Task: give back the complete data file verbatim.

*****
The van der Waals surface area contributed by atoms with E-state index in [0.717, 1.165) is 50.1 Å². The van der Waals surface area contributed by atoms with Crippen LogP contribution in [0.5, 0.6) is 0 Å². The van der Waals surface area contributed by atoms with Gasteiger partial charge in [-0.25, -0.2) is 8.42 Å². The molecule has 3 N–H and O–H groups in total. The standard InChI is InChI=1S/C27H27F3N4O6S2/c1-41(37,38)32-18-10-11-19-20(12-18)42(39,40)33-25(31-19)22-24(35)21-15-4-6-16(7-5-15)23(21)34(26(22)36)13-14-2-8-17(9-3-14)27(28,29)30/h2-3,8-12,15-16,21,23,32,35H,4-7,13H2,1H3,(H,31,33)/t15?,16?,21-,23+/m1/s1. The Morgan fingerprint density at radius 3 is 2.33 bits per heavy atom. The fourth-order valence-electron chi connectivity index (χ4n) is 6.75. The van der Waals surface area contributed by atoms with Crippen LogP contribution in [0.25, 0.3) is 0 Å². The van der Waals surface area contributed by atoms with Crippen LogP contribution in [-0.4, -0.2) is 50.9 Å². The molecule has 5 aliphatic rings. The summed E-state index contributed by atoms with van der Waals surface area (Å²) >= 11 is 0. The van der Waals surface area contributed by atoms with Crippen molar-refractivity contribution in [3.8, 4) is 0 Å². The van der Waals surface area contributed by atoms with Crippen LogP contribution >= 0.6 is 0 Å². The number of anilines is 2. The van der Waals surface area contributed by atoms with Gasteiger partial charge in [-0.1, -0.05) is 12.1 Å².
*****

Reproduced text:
The van der Waals surface area contributed by atoms with E-state index in [0.717, 1.165) is 50.1 Å². The van der Waals surface area contributed by atoms with Crippen LogP contribution in [0.5, 0.6) is 0 Å². The van der Waals surface area contributed by atoms with Gasteiger partial charge in [-0.25, -0.2) is 8.42 Å². The molecule has 3 N–H and O–H groups in total. The standard InChI is InChI=1S/C27H27F3N4O6S2/c1-41(37,38)32-18-10-11-19-20(12-18)42(39,40)33-25(31-19)22-24(35)21-15-4-6-16(7-5-15)23(21)34(26(22)36)13-14-2-8-17(9-3-14)27(28,29)30/h2-3,8-12,15-16,21,23,32,35H,4-7,13H2,1H3,(H,31,33)/t15?,16?,21-,23+/m1/s1. The Morgan fingerprint density at radius 3 is 2.33 bits per heavy atom. The fourth-order valence-electron chi connectivity index (χ4n) is 6.75. The van der Waals surface area contributed by atoms with Crippen LogP contribution in [0.25, 0.3) is 0 Å². The van der Waals surface area contributed by atoms with Crippen LogP contribution in [-0.4, -0.2) is 50.9 Å². The molecule has 5 aliphatic rings. The summed E-state index contributed by atoms with van der Waals surface area (Å²) >= 11 is 0. The van der Waals surface area contributed by atoms with Crippen molar-refractivity contribution in [3.8, 4) is 0 Å². The van der Waals surface area contributed by atoms with Crippen LogP contribution >= 0.6 is 0 Å². The number of anilines is 2. The van der Waals surface area contributed by atoms with Gasteiger partial charge in [-0.1, -0.05) is 12.1 Å².